PLYMOUTH – A group of residents just outside of Plymouth’s south side are caught in something of a zoning ordinance Twilight Zone – they’re neither city residents nor fully considered within Marshall County’s jurisdiction – and it’s causing frustration.
And the center of it all is a four-bedroom, two-and-a-half-bath eyesore home in their midst.
The home at 11190 Manor Drive – outside of the city’s limits, but within the city’s two-mile zone – has left both city and county officials somewhat confused on which municipality is responsible for enforcing zoning ordinances for the property.
The two-mile zone surrounding Plymouth and other Marshall County towns is a zoning designation. The county cedes most authority in the zones so the individual towns can control their growth.
The green, two-story home sits about 100 feet from Manor Drive, mostly cloaked by a blanket of trees and overgrown bushes and brush.
“You should see the home,” said James Stuckmeyer, whose residence along Forest Drive sits behind the Manor Drive home. “It looks like the roof is going to fall through.”
Neighbors said the home has been vacant at least since the death of Teofila DeJesus in 2014. DeJesus’s husband, Dr. Jose DeJesus, died in 2000. The couple’s three surviving daughters all live out of state, according to Teofila DeJesus’s obituary. A published telephone listing could not be located for any of the daughters. Jose and Teofila DeJesus are still listed as the property’s owners, according to county records.
To help resolve the situation, City Attorney Sean Surrisi and Building Commissioner Keith Hammonds are expected to meet with members of the Marshall County Unsafe Building Committee later this month to discuss the Manor Drive home as well as general issues connected to the two-mile zone.
“I think the county’s unsafe building committee has been reluctant to step on our toes in the two-mile zone,” Surrisi said during Tuesday’s Plymouth Board of Zoning Appeals meeting. “But yet they have powers in the two-mile zone that the city doesn’t have. We only have powers in the two-mile zone to act under our zoning ordinance.”
Under the city’s zoning ordinance, Surrisi said, the city only has the power to send a letter to a property owner notifying them that they could be fined if they don’t correct a violation, such as uncut grass, within 15 days. If after 15 days the violation isn’t fixed, a second letter is sent telling the property owner they have been fined. If another 15 days pass, and violation still isn’t remedied, it becomes an ongoing violation.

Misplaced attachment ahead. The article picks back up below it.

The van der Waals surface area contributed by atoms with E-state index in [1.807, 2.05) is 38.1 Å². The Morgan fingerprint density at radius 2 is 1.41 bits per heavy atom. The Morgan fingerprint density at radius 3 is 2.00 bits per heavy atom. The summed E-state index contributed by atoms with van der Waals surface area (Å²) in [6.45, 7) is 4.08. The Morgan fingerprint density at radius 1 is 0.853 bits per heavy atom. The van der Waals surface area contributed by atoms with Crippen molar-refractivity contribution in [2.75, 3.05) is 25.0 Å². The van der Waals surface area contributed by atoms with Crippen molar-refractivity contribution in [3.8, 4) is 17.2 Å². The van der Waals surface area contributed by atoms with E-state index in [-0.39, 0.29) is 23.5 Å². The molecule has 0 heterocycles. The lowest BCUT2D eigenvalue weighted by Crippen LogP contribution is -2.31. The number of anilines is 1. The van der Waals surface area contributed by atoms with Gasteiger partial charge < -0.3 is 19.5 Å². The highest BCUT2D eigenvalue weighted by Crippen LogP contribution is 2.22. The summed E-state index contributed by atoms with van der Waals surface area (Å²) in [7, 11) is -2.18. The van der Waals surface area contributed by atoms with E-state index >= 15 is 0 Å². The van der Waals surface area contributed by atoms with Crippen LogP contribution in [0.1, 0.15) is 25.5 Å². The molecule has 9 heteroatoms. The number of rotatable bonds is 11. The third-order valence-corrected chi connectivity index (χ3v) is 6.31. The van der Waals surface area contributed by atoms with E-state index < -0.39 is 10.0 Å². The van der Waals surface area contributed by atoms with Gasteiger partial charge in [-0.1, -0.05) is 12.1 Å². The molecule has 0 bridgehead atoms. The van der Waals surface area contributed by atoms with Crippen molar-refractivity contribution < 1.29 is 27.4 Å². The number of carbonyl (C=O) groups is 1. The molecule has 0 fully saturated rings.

Fines are added to the property’s tax bill, Surrisi said. The property’s tax bill is up to date.
However, the city attorney said, the state does give the city the power to tear down an unsafe structure, but that authority is limited to the city limits. The county does have the power to declare a home unsafe under its unsafe building ordinance, Surrisi said.
The city attorney said fining the property’s owners would likely not serve as a deterrent in the case of the Manor Drive property, so city officials will meet with county officials to discuss possibly resolving the issue through the county’s unsafe building ordinance.
“What we’ve heard from (Marshall County Commissioner Mike) Delp, who I think has spoken to one of the relatives of the property owner, (is that) apparently the property owners were instructed by their parents who used to own this property and they’d like to maintain it as a shrine in their parents’ memory,” Surrisi said. “Which, I guess, means just leaving it as is.”
On Thursday, the city attorney said no specific action will be taken at the meeting with the county’s unsafe building committee. While the Manor Drive home will come up, he said the city and county’s general relationship in the two-mile zone will be the main focus of the discussions.
“I am glad I’m seeing this Manor Drive (home) finally coming to a head,” Delp, who is on the committee, said Thursday. “We’ve got to solve this problem in the two-mile zoning boundary. The people are just not being represented. I’m not blaming the city or anybody else. It is sort of an issue without representation there. As I see it, boiling down, it is the city’s responsibility to patrol that and handle that area. We’ve just got to figure out a good way for them to do it … It’s just got to be talked through and worked through so we’re all on the same page with it.”
Along with county Building Commissioner Chuck DeWitt, the county’s unsafe building committee is made up of representatives from the health department, planning department, adult protective services and officials with Bourbon, Bremen, Argus and Culver.
“I’m pleased you’re going to do this,” BZA member Mark Gidley, who represents the two-mile zone, told Surrisi. “For the past 12 years the biggest fight we’ve had to deal with is the finger pointing between the city and the county as to who is responsible for what in the two-mile zone. I’m very happy to hear you’re at least going to try to get part of it straightened out. Because those of us who live in the two-mile zone essentially get no representation.”
If you go
The Marshall County Unsafe Building Committee will meet at 9 a.m. Thursday, Sept. 19, in either the commissioners’ meeting room or the emergency management room on the second floor of the county building. It is open to the public.